|HCC Site ID:||1741||Parish:||Empress Ward, Rushmoor|
|Designations:||Grade I listing||Area:||60 acres|
|Access:||Access to School||Ownership:||The Farnborough Hill Trust|
Location and Site
The original estate of Farnborough Hill had land west and east of the Turnpike Road which is now the A325 Aldershot to Frimley Road in Farnborough. Farnborough Hill Convent School lies to the east of the road and its site has a triangular shape with Ship Lane branching north off the A325 and Highgate Lane the south. The house is situated on top of a small natural hillock, that gives it a rural setting with views east over the parkland, and south to The Coombs hill. From the upper windows of the house there are fine views to the west. This area is described as the Hampshire lowlands (HCC ICA online).
In the late 16th century a Windmill is documented as existing on the site, which gave the hill its name (HRO 1M47/6). The first house, shown on Taylor’s map of 1759, was later owned by the Major General Grant (OHM online). When his son, James Ludovick Grant inherited in 1806, he purchased more land and planted trees and shrubs on the western estate (HRO 151M71/Z1 & Z2). By the time the second house was advertised for sale in 1819, it was described as having a ‘large and productive garden with lofty walls’ and 100 acres (40.5 ha) of land. Estate maps confirm the existence of an extensive park on both sides of the turnpike road, from which a number of large cedars and other ‘arboretum’ trees may have survived. This enlarged estate was finally sold in 1821, to Mrs Mary Foreman, who acquired more land. The Dean of Chichester, the brother of Mrs Foreman, inherited the estate when she died in 1834. He never lived there but in 1849 leased it to Thomas Longman, of publishing fame (Tipton 2011, 18).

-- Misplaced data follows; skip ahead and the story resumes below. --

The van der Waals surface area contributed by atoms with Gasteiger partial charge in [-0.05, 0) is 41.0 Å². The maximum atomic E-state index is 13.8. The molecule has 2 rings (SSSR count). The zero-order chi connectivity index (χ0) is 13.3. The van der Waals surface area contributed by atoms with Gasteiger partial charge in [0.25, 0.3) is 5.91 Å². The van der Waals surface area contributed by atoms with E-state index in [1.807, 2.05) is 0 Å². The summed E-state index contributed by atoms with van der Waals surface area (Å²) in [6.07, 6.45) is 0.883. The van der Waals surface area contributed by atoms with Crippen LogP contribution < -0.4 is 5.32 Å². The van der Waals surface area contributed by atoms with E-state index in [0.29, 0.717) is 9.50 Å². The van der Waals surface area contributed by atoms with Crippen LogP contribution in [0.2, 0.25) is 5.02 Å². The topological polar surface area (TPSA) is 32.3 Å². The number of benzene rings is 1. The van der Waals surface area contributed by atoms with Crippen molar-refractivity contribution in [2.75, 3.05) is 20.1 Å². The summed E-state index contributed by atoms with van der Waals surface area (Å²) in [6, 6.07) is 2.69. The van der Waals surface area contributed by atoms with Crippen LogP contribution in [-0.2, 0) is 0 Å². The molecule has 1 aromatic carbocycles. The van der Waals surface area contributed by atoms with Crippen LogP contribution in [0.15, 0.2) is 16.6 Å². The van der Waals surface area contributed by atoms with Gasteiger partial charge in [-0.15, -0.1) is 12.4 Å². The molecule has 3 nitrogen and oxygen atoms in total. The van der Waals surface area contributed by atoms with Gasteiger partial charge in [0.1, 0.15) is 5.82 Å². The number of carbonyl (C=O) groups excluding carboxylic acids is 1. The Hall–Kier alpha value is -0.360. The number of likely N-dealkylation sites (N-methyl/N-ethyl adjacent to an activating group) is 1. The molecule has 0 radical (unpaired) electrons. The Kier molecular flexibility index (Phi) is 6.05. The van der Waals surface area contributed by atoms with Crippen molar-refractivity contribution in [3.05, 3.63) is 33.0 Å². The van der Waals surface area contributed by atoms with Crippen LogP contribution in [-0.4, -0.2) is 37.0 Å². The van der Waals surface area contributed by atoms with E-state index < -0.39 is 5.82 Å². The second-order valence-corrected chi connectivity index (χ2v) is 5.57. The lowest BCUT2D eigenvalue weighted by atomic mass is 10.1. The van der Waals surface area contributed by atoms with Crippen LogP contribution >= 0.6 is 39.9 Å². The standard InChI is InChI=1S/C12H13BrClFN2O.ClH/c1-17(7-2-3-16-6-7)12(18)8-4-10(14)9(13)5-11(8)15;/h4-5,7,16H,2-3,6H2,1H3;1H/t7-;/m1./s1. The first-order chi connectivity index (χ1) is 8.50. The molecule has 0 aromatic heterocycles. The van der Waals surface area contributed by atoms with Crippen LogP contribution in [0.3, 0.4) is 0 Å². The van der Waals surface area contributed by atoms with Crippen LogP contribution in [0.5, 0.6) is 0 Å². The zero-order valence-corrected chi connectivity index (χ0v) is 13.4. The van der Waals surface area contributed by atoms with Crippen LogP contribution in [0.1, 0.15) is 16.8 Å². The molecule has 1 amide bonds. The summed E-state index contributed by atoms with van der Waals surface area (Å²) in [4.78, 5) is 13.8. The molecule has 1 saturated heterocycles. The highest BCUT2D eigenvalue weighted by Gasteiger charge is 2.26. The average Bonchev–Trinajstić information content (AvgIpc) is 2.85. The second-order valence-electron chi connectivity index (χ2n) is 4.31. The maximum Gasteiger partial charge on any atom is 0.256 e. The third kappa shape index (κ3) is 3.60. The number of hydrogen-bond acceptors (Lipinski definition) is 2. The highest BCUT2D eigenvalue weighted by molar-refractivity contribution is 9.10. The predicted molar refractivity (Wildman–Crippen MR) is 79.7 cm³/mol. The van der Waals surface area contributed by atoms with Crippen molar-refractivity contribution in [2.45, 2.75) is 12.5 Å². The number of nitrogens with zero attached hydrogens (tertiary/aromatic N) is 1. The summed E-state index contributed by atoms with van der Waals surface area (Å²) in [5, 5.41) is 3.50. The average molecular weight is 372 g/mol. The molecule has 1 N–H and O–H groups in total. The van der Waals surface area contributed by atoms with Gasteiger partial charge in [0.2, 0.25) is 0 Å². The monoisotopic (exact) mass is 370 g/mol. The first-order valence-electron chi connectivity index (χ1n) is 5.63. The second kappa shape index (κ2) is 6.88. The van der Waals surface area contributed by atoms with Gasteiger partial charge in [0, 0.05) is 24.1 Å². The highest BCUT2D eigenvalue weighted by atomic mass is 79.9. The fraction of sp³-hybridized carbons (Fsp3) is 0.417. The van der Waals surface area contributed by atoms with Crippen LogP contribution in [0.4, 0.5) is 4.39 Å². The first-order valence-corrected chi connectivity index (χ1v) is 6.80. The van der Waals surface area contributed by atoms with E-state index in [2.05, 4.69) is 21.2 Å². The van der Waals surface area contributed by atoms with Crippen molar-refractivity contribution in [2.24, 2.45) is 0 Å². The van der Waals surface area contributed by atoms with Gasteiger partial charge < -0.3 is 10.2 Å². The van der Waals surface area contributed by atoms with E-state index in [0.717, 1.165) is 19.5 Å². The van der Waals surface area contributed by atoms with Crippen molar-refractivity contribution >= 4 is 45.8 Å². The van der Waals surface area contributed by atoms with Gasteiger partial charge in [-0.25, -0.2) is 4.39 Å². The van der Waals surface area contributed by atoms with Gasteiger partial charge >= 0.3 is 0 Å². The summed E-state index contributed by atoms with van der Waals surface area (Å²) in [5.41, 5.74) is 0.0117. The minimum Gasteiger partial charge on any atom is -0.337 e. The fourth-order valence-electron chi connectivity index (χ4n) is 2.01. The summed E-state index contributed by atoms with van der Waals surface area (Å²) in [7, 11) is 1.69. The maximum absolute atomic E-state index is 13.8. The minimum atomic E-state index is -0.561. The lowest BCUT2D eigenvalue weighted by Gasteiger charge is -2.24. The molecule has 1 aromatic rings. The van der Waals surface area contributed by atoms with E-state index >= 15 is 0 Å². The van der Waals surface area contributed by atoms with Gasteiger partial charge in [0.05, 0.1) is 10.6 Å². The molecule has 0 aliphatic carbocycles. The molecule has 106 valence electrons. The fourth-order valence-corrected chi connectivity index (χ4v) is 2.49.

When the Dean died in 1859, Thomas Longman, the owner of Longman Publishing firm, purchased the estate and made more land acquisitions and improvements. H.E. Kendall designed the new house and had it built on the highest point of the hill (AHBR 880). It was completed in 1863 (Gosney 2001, 50). The gardens around the house had lawns, flower gardens and terrace walks with lawn tennis and croquet lawns on the lower western slopes (Tipton 2011, 19). A new walled garden, north of the previous one, was constructed in 1872 to replace the large walled garden mentioned in 1819. On the western estate, the 1st edition OS map shows a large fishpond and two small ponds that had been constructed and more pathways that had been made. A cricket ground had been laid out and a lodge built in the south corner adjacent to the railway line.
After the death of Longman in 1879, Empress Eugenie purchased the 257 acre (104 ha) estate (BNA 1880 online). She also purchased land between Highgate Lane and the south Western railway line, and the farmland of The Coombs beyond the railway, with the purpose of building a mausoleum to late husband, Napoleon III, and her son, who tragically died in an ambush on military service (Smith 2001, 3). The mausoleum and Abbey were designed by the French designer Destailler and were in place by 1887 (BNA online 1887). The Empress was able to see the impressive dome of the Abbey from her new home and ensured trees did not obscure the view. By the time of the publication of the 2nd edition OS map in 1997-8, another lodge had been built off Prospect Road on the western plantation and another off the Turnpike Road, on the eastern side. By 1912, a cycle track was noted in the western road and an icehouse, north of the fishpond (3rd ed. OS map). The house was used as a temporary military hospital for wounded soldiers during the First World War and closed in 1919 (Times online 1920). A year later the Empress died and the estate passed to her nephew, Prince Victor Emmanuel Napoleon, who lived there for a few years before selling the house and eastern park to Farnborough Hill Convent School in 1927 (Tipton 2011, 20). The western plantation was sold for development and the northern area is now a housing estate (BNA online 1921, OS map Colour Raster 2016). In the 1950s most of the southern part of the plantation, except the south east corner, was purchased by Farnborough Urban District Council for a public park – Queen Elizabeth Park, a 24 acre woodland park (Gosney 2001, 51).